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New Musical Express

Originally Published: September 06, 1975 ~ Printer-Friendly Version

Ladies 'n Gennelmen: Welcome To MY Rationale...

Alice with Malice

Author: Kate Phillips

"PEOPLE WANT artists to have messages - which is dumb. Your average wino in the street's got more of a message than any artist."

Alice - the new, cleancut, lovable, inoffensive ol' Alice - continues his policy of Owning Up... He's over in England for a few days of intensive advance publicity (well, for that and a trip to Gleneagles) before his "Welcome to My Nightmare" show opens at Wembley on September 11 and so far he's spent the first 48 hours spieling nonstop to nearly every journalist in the capital.

The main line of the new spiel, however, is nothing that they - or you - won't have heard before.

It's nothing new these days to hear (a) that Alice, sorry, Vince, his realised he needn't play Alice offstage as well as on ("I Used to drink two bottle of whisky a day, trying to keep up with the pace of being Alice all the time); and (b) That he thinks of his new show as "pure entertainment, in the Barnum and Bailey tradition." No message, therefore, Al, huh?

"In The Beginning" he agrees, "I thought I had all the messages in the world. But now I realise that no-one has all the answers. I can't stand anyone preaching at me."

But what did you imagine the gospel of Alice to be in the days when you were out to shock/outrage people, and not just shock/surprise them?

Alice/Vince (only everyone calls him Alice, actually) comes up with a good theoretical reply to that: as a long-term admirer of the "Old Masters". Bela Lugosi and Boris Kariorf, he figured that in rock, as in films, there had to be a balance between the good and the bad. A Lugosi to every Mary Pickford; an Alice to every John Denver.

If Alice was verily keeping the John Denvers of this world in their place, it seems a pity he had to change, says I.

But Alice's creator don't see it that way: "After the 'Billion Dollar Babies' show, I took a year off - and during that year I realised that I couldn't go on doing the same kind of thing with the Alice character. It was develop or destroy him: either divorce myself, and never see him again, or find him something new.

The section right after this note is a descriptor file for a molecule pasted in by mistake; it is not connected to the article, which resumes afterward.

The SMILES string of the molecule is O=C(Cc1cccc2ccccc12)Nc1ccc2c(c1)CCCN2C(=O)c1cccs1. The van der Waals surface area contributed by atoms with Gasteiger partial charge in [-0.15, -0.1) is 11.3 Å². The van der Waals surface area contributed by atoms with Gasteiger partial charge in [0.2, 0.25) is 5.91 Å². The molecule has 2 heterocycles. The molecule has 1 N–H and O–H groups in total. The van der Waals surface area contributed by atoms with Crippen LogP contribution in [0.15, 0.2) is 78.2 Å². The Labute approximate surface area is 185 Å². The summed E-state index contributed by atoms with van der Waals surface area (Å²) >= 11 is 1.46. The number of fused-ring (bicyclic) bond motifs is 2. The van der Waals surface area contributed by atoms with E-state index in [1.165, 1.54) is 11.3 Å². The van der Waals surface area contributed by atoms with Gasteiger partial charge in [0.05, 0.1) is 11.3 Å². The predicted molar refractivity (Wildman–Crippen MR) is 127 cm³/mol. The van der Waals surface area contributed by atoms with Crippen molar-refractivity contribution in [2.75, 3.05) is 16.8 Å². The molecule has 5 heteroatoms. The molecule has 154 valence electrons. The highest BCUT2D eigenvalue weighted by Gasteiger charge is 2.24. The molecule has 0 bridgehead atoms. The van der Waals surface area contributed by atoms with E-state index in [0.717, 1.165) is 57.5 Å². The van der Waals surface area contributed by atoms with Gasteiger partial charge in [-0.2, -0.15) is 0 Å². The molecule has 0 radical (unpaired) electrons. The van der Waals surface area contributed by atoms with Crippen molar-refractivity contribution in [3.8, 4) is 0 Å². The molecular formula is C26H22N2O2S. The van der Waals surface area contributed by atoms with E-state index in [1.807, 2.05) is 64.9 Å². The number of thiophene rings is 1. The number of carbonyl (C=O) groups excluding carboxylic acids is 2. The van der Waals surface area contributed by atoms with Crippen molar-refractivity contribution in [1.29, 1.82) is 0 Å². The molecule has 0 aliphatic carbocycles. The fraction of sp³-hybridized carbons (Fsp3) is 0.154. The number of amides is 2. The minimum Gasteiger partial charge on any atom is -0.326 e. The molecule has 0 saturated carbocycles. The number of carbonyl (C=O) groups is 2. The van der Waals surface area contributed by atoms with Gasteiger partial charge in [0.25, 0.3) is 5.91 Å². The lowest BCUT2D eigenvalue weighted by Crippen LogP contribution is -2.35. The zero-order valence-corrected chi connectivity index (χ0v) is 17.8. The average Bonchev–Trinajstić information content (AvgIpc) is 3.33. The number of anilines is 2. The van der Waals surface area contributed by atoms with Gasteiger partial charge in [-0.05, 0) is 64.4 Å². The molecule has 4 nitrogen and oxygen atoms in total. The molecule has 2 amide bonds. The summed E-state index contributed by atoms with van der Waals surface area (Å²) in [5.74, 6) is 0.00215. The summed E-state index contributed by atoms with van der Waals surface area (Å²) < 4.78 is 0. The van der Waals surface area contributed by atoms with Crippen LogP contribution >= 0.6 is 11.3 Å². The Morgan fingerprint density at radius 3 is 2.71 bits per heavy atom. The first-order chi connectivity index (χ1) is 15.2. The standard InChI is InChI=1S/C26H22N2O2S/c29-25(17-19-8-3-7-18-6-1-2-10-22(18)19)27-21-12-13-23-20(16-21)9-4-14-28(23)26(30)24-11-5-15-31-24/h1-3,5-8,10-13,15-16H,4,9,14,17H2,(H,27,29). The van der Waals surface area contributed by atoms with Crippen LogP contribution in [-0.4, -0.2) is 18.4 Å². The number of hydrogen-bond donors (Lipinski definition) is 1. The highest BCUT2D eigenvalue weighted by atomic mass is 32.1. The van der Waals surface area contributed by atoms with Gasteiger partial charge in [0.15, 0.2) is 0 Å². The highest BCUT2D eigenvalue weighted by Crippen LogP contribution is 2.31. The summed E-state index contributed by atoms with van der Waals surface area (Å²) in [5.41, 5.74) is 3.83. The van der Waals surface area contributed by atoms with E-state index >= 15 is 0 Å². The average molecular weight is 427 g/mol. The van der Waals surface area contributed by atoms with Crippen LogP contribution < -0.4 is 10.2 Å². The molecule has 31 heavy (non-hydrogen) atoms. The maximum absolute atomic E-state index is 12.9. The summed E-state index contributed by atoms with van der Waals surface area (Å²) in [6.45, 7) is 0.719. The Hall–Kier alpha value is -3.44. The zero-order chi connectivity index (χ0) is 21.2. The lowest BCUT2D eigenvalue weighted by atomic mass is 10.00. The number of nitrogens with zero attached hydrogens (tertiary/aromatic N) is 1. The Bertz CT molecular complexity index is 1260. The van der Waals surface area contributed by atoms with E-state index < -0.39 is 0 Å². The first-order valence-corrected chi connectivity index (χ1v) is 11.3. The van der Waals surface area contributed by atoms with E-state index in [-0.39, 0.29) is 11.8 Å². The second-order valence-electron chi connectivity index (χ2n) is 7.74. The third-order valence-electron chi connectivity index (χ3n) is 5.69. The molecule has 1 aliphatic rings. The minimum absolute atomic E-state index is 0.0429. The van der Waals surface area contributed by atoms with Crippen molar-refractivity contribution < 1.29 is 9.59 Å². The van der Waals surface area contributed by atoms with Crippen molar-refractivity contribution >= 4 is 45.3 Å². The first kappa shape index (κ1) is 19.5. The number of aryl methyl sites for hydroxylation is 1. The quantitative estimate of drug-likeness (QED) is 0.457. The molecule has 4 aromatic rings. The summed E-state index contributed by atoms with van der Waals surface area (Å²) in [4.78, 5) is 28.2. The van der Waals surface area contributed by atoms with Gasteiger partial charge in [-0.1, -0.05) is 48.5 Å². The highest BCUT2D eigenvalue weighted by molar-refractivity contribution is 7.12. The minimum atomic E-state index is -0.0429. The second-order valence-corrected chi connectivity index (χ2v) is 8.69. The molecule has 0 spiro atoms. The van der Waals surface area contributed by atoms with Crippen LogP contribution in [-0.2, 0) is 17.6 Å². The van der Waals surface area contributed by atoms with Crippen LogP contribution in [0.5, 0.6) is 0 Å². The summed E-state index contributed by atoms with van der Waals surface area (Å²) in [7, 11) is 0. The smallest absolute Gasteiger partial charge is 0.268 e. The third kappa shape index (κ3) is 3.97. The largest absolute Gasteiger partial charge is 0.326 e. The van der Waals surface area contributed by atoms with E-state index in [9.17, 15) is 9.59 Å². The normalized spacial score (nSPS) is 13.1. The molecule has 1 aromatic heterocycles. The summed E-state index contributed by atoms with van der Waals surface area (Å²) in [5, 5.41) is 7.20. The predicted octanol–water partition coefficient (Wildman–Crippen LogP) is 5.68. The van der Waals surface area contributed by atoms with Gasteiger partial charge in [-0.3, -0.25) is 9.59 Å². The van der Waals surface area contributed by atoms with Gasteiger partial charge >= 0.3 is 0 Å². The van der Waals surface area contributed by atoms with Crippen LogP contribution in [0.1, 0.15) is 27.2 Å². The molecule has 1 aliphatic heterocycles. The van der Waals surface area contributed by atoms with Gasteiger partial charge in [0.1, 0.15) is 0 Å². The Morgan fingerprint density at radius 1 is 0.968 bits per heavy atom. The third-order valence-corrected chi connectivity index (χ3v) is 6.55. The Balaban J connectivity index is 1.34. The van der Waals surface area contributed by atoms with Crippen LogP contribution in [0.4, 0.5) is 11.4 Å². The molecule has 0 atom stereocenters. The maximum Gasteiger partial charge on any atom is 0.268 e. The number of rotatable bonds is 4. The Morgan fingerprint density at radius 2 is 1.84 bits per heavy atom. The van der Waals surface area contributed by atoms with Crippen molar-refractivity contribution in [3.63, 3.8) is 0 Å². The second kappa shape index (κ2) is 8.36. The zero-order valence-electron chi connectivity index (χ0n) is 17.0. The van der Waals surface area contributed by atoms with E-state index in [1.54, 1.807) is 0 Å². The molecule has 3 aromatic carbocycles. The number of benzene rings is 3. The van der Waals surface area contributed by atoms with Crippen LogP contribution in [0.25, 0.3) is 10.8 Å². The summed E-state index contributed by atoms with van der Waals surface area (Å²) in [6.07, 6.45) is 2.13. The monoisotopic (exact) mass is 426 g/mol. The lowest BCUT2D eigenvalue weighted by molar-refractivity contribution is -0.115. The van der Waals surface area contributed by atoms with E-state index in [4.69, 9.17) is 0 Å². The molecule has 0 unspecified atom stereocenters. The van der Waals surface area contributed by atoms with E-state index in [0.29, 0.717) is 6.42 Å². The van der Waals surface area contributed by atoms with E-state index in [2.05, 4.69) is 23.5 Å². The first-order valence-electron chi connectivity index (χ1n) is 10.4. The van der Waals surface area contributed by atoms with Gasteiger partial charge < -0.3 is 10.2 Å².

"Alice is much more elegant now, he knows much more about himself onstage. He can come on and be as bratty as he wants to be, but elegant with it. He grew up a little bit."

Yeah. He got a little bit cynical, you might say - since Cooper knows perfectly well that parts of his audience, at least, will continue to believe that Alice is up there calling them to riot, despite the denials. Wouldn't be true, though. Alice has always been a cynic: that's what saved him. How could we have enjoyed Alice if we'd thought he was really serious about dead babies and electric chairs? Like, committed to them, you know? He wouldn't have lasted a minute.

No, whether we realised it or not at the time, it's the slickness of Operation Horror, so much more in keeping with the true character of sneering Alice than any psuedo-political loyallies, that keeps us interested. When Cooper forgets the old idea about having had "messages", or having thought he had, he explains the origins of shock-rock convincingly.

"When we were starting, it was the time of the Doors, Buffulo Springfield, Love - we were competing against 20,000 other bands just in LA. We'd do things like 'auditioning' for three hours at a club, and then not being offered work: all people were really doing was getting us t0 play free at their club.

"We were starving, physically starving, and we were tired of being fucked around. So our attitude was, we're gonna make you look at us. We're gonna grab your attention.

"So all of a sudden, there was Alice Cooper. And people hated us. They hated us so much they came to see us. Even other bands hated us. Friends of ours started hating us. But they came to see us.

"And after that, we developed the character of Alice to the point where he's a lot of fun. Now people hate him, but they still really like him as well."

And since he's now such a familiar old villain, such a cosy old perve-you-love-to-hate, it's quite safe for Cooper to admit that he's really been Mister Nice Guy all along; safe for him to seem only theatrically nasty instead of really quite nasty. Especially since, as we've already said, lots of people won't even realise there's been much change.

As to why he's owning up - I think he just got bored with Alice's excesses, particularly having to pretend that he kept them up 24 hours a day. "I don't really sleep in a coffin. I don't really put on black makeup and chase groupies round the room with a whip all the time" he says wearily. And indeed, you get the feeling that kind of stuff may have been messing up his golfing schedule.

AT ANY RATE, the new show, or so he insists, is "about as controversial as Sinbad," I haven't seen it yet. so I'll just have to take his world for it (and CSM found Sinbad a good deal more terrifying). The story, insofar as there is one, has Vince playing Alice playing a small boy called Stephen who wakes to a nightmare in which the security of his bedroom has turned to horror: his teddybear becomes a nine-foot furry cyclops, his bug collection becomes enormous Black Widow spiders climbing over the walls, etc. But it doesn't sound all that alarming, somehow, compared to the Clockwork punkery of "School's Out", or the "decadence", as Cooper labels it, of "Billion Dollar Babies."